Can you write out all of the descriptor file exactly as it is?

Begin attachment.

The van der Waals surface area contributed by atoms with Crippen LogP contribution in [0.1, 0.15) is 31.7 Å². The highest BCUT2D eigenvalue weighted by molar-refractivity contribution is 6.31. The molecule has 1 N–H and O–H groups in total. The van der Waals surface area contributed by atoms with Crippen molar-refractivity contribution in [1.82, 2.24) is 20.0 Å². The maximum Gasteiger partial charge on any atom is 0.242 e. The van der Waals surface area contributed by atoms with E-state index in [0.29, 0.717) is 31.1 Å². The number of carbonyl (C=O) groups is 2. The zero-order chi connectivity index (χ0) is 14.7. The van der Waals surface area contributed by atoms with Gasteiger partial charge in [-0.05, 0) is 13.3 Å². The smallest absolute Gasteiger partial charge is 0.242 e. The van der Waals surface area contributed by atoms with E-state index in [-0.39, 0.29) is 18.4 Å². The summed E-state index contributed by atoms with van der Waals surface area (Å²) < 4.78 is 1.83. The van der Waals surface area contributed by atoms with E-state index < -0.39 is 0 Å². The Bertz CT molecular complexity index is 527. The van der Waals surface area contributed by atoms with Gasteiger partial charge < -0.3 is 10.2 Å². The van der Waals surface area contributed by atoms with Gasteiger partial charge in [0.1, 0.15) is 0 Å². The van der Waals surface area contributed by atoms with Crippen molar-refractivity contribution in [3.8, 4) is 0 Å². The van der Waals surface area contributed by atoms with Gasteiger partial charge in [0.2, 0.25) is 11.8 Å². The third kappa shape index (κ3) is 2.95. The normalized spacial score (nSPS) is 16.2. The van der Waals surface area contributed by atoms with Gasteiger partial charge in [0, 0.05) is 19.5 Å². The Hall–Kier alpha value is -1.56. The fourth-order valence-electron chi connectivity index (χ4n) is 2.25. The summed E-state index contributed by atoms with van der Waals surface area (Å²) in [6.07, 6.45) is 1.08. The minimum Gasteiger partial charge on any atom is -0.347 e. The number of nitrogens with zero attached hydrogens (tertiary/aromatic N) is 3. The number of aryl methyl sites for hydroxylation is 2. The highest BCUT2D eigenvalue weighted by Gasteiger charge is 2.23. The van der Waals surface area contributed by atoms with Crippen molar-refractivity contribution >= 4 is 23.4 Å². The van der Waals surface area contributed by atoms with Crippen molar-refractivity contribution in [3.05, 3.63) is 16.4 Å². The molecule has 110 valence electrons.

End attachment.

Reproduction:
The van der Waals surface area contributed by atoms with Crippen LogP contribution in [0.1, 0.15) is 31.7 Å². The highest BCUT2D eigenvalue weighted by molar-refractivity contribution is 6.31. The molecule has 1 N–H and O–H groups in total. The van der Waals surface area contributed by atoms with Crippen molar-refractivity contribution in [1.82, 2.24) is 20.0 Å². The maximum Gasteiger partial charge on any atom is 0.242 e. The van der Waals surface area contributed by atoms with E-state index in [0.29, 0.717) is 31.1 Å². The number of carbonyl (C=O) groups is 2. The zero-order chi connectivity index (χ0) is 14.7. The van der Waals surface area contributed by atoms with Gasteiger partial charge in [-0.05, 0) is 13.3 Å². The smallest absolute Gasteiger partial charge is 0.242 e. The van der Waals surface area contributed by atoms with E-state index in [-0.39, 0.29) is 18.4 Å². The summed E-state index contributed by atoms with van der Waals surface area (Å²) < 4.78 is 1.83. The van der Waals surface area contributed by atoms with E-state index < -0.39 is 0 Å². The Bertz CT molecular complexity index is 527. The van der Waals surface area contributed by atoms with Gasteiger partial charge < -0.3 is 10.2 Å². The van der Waals surface area contributed by atoms with Gasteiger partial charge in [0.1, 0.15) is 0 Å². The van der Waals surface area contributed by atoms with Crippen molar-refractivity contribution in [3.8, 4) is 0 Å². The van der Waals surface area contributed by atoms with Gasteiger partial charge in [0.2, 0.25) is 11.8 Å². The third kappa shape index (κ3) is 2.95. The normalized spacial score (nSPS) is 16.2. The van der Waals surface area contributed by atoms with Gasteiger partial charge in [0, 0.05) is 19.5 Å². The Hall–Kier alpha value is -1.56. The fourth-order valence-electron chi connectivity index (χ4n) is 2.25. The summed E-state index contributed by atoms with van der Waals surface area (Å²) in [6.07, 6.45) is 1.08. The minimum Gasteiger partial charge on any atom is -0.347 e. The number of nitrogens with zero attached hydrogens (tertiary/aromatic N) is 3. The number of aryl methyl sites for hydroxylation is 2. The highest BCUT2D eigenvalue weighted by Gasteiger charge is 2.23. The van der Waals surface area contributed by atoms with Crippen molar-refractivity contribution >= 4 is 23.4 Å². The van der Waals surface area contributed by atoms with Crippen molar-refractivity contribution in [3.05, 3.63) is 16.4 Å². The molecule has 110 valence electrons.